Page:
Facts About Vasectomy
A vasectomy (also known as male sterilisation) is a minimally invasive surgical procedure involving the division and sealing of the vas (the tubes that carry sperm) to permanently prevent female egg fertilisation resulting in pregnancy. The vasectomy procedure is routinely carried out under local anaesthetic meaning the area is fully numbed using a local anaesthetic injection and you cannot feel anything during the procedure. The procedure takes 15 to 20 minutes in it’s entirety. It is not uncommon for a patient to comment ‘is that it?’ once the procedure has finished.
Vasectomy surgery is over 99% effective and is considered permanent – meaning that you do not have to think about using alternative forms of contraception once the procedure has been done and sterility has been confirmed which is usually after a semen analysis taken at 16 weeks post surgery. You will need to use contraception for at least 16 weeks after the operation until up to two semen analysis tests are done to ensure there are no sperm left in the the tubes leading to the penis. It is important to remember that vasectomy does not protect against sexually transmitted infections (STI’s) and as such you may need to use condoms.
Common Questions about Vasectomy Surgery
Will the surgery affect my sex drive?
Vasectomy surgery will not affect your sex drive, your testicles will continue to produce the male hormone testosterone just as they did before he procedure. Your sex drive, sensation and ability to have an erection won’t be affected.
Will I still ejaculate?
Yes you will still ejaculate as normal after vasectomy surgery however your semen will not contain sperm.
Can I have the surgery if I am single?
Yes, you do not need anyone else’s consent to surgery aside from your own. If you are in a relationship we do advise that you make a joint decision with your partner.
Can being sterile affect me emotionally?
It’s a big decision to have a vasectomy, so you should think it over carefully. If you’re sure about your decision, you may feel relieved that you don’t need to think about contraception and the possibility of pregnancy again. But if you feel anxious or uncomfortable about the procedure, or you think you would find it hard to accept being infertile, it may not be suitable for you.
Is there any risk of vasectomy causing cancer?
Prostate cancer and testicular cancer can happen in men who have had a vasectomy just as in men who haven’t had the procedure. There is not enough evidence to be sure if having a vasectomy increases your risk of developing prostate cancer. Speak to a GP if you have any concerns.
Can I get a vasectomy reversed?
Whether or not a vasectomy reversal is successful can depend on how long ago the vasectomy was done. The longer ago it was done, the less likely it is a reversal will be successful.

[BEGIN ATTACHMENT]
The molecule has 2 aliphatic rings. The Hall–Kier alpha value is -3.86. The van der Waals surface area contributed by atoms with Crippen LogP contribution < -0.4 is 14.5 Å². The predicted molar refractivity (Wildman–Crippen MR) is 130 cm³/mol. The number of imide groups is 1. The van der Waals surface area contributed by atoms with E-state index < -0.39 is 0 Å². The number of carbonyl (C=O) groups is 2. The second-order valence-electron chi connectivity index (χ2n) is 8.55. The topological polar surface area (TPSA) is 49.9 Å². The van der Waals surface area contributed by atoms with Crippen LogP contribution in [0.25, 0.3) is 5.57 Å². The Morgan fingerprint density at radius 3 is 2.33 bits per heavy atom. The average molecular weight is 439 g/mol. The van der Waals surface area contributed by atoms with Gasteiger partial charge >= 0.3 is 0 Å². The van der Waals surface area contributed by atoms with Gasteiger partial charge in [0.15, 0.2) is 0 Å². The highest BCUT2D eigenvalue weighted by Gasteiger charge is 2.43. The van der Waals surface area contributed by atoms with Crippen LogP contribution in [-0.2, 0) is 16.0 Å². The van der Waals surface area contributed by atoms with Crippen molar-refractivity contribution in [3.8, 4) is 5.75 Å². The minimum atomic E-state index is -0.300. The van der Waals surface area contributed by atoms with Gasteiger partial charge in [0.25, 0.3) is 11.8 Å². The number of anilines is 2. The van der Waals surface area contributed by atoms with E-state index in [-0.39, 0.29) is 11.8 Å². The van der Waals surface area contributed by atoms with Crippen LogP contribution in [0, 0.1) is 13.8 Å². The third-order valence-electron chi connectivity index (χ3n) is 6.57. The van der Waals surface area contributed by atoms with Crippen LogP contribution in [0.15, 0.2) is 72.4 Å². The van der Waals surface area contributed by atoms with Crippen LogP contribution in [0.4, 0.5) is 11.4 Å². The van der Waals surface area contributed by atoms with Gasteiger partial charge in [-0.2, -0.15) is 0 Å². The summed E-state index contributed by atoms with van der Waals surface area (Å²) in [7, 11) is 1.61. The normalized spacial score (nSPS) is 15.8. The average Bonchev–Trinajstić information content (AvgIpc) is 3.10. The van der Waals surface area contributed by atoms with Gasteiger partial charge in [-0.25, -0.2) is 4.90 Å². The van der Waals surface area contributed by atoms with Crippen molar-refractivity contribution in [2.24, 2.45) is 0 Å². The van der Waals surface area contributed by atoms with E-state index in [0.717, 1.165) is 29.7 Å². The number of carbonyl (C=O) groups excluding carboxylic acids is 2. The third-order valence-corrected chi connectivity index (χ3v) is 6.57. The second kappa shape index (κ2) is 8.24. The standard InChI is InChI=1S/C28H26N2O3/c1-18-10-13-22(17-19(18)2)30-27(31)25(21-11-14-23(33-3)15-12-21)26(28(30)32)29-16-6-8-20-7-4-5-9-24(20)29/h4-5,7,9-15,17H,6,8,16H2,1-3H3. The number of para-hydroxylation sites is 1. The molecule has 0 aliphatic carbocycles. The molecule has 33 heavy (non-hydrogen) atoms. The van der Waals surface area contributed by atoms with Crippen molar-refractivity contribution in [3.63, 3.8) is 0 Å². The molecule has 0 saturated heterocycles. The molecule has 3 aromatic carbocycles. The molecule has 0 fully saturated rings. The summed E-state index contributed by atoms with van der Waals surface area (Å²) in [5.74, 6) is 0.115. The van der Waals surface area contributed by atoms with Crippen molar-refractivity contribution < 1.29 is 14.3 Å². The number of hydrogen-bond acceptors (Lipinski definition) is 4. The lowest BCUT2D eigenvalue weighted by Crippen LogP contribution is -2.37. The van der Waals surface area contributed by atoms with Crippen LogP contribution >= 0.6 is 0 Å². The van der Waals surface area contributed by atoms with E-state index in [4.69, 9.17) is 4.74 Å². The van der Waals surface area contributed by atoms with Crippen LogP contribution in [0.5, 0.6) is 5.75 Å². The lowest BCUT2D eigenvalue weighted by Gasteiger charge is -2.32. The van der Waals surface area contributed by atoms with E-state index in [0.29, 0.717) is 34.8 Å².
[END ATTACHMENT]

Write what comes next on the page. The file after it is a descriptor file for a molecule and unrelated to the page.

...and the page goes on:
Can I use IVF to father a child?
If you have a vasectomy and later decide that you want a child, you may be able to use IVF. To do this, a surgeon would retrieve sperm from your testicles and use this to fertilise your partner’s egg.
Can I store sperm in a sperm bank, just in case?
You could, but as with IVF, sperm stored in a sperm bank can’t be relied on to bring about a pregnancy. It can also be expensive.
How is vasectomy surgery carried out
A vasectomy is a quick and relatively painless surgical procedure. In most cases, you’ll be able to return home within an hour after the procedure. Mr Valliattu performs the Non-Scalpel Vasectomy at FACEmed.
He will first numb the scrotum with local anaesthetic. He will then make a tiny puncture hole in the skin of the scrotum to reach the tubes. This means there is no need to cut the skin with a scalpel.
The tubes are then sealed using an instrument called electrocautery which burns the inside lining of the vas (tube carrying sperm)and the vas heals later by scarring resulting in blockage of the tube.
There is little bleeding and no stitches with this procedure. It is thought to be less painful and less likely to cause complications than a conventional vasectomy.
Above Pic: Male anatomy depicting the split and sealed vas.
RISKS OF VASECTOMY SURGERY
As with any surgical procedure there are risks involved. Vasectomy surgery is very difficult to reverse so it is important that you take the decision to have a vasectomy very seriously. Again, as with any surgery there is a rare risk of infection (rare because of the minimally invasive technique used nevertheless still a risk). You scrotum may become bruised, swollen or painful and there is a small risk of ongoing pain or discomfort for which further surgery may be required. There is a very rare risk of the vas deferens (the tube leading to the testicles) becoming reconnected. A possible complication of surgery is a collection of blood forming inside the scrotum (aka a haematoma) or hard lumps called sperm granulomas (caused by sperm leaking from the tubes) which again could mean further surgery.
Speak to a member of the FACEmed team for more information or to book your initial assessment. Call 01268833680 or email email@example.com
Your Vastectomy Surgery Clinician:
DR ABY VALLIATTU
|Initial Consultation (deducted from surgical cost if surgery proceeds)
|Vasectomy Surgery (includes follow-up appointment if required and 16 week semen testing)